Modern customers are always looking for new and innovative ways to customize their jewelry at a low cost, and 3D printed jewelry does just that. 3D printing technology has evolved in recent years and innovatively used to cater to higher demands of customers. In past, 3D printed jewelry have been made using customer’s soundwaves, in different geometrical shapes and much more. Moreover, it has been forecasted by SmarTech Markets in a report that 3D printed jewelry would attain USD 11 Billion by 2020.
Recently developments in 3D printed jewelry sector only add to the growing industry. Focusing more on the issues related to women and catering to the personalised needs of the customers, young entrepreneurs are coming up with innovative ideas to leverage 3D printing into fashion jewelry.
Metallicity using 3D printing to make unique jewelry designs
Morisville-based Metallicity is run by Lila Taylor and Tony Nemyer. They have been making jewelry for more than 25 years now, but Metallicity has recently opened in January 2018 focusing on 3D printing. Lila and Tony create designs using a design software and print them using large-scale 3D printers.
3D printing has proved to be a quick and economical way of turning designs to jewelry. Traditionally creating jewelry is a very time-consuming task, but with 3D printers complex, geometrical, interconnected pieces can be made in one go.
Metallicity isn’t a normal walk-in store, Lila and Tony set appointments with their clients. They sit together and work on their personalized jewelry design, using different methods and materials, where some of their jewelry is printed using powdered nylon or powdered steel. While, jewelry printed in nylon is ready to sell as soon as it is printed, jewelry printed in steel need to be infused in bronze later. Since the jewelry is designed from scratch, 3D printed jewelry can also be re-created.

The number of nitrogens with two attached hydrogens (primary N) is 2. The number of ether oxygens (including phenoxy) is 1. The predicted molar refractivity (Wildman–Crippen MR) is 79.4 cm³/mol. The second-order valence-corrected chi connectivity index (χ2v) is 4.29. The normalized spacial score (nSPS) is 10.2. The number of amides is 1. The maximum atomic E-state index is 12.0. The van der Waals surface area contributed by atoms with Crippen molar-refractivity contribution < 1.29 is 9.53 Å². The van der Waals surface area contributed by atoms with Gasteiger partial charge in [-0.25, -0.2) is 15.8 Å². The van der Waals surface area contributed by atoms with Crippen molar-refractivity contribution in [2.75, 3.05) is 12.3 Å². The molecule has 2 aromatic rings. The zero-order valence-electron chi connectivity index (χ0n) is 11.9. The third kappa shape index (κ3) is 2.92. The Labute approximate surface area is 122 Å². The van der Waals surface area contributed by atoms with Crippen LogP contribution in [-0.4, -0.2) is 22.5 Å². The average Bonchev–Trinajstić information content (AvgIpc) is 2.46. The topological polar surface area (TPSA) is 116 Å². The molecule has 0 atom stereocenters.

Taylor says, “If we have the file for, say, an engagement ring we created, we can make a matching ring for an anniversary or replace it if it goes missing.”
3D printed jewelry supporting benefits of IUDs
Jeremy Burnich of Joy Complex is a 3D modeler and designer of statement jewelry. He is known for his statement jewelry focusing on women rights or honouring some historic scientific discoveries. Recently, Jeremy created a set of IUD-shaped jewelry after reading an article by Jezebel supporting the benefits if using Intrauterine Device (IUDs).
Burnish says ”It started a conversation between me and my wife Leah – who is a family physician at UPMC – about IUD’s, women’s health issues, and politics/ political agendas. We put our heads together and she suggested that I design a pair of earrings and maybe a matching pendant based upon the Mirena style IUD. It is the most popular IUD in the US. Since the election it has also morphed into a symbol for women’s reproductive rights and empowerment. We both decided that a portion of the profits should go to Planned Parenthood because they do so much good work in the women’s health arena. Unfortunately, that work is overshadowed by the unfair branding given to them by the GOP/ right-wing. For some reason people who are against abortion don’t recognize that PP does vastly more in the women’s health arena than just that one procedure.”
After the launch, it has become popular with a lot of OB/ GYN residents, moreover, a lot of customers have contacted him requesting him to make lapel pins as well.
Israeli designer creates 3D printed jewelry and clothes that helps protect women from danger
Israeli designer Nitzan Kish is using 3D printing technology to create jewelry and clothes that are designed for self-defence. Her collection named ‘Me, Myself & I’ features garments that turn into spikes.
The idea came into force from a personal experience Kish has as a student at Jerusalem’s Bezalel Academy of Arts and Design. The garment is like a modern body armour and upon physical force changes shape and becomes a self-defense mechanism.
Kish also has three different jewelry collections to her name. Currently she is working on her next creation at Impact Labs in Tel Aviv, an innovation centre by Reut Group who launched it last year in partnership with shared workspace giant WeWork. Her next collection named ‘Wonder Jewel’ is a set of smart jewelry which has sensors attached into the accessories.
Including even elderly population to her target market, who live alone, Kish says ”The ‘smart jewelry’ startup is empowering in that, for example, if something happens to a wearer 50 meters away, she can alert the sensor on her jewelry and a trusted member of her community will receive a cell phone notification to arrive at the scene immediately.”
For the survivors of human trafficking, Katherine Prescott – Co-founder, Free-D, is offering training to women in 3D-printed jewelry design. Apart from human trafficking survivors, Free-D also offers training to vulnerable women at risk etc. Currently being London-based, Free-D has created Business Plan to go global and is going to soon pitch at various forums and summits.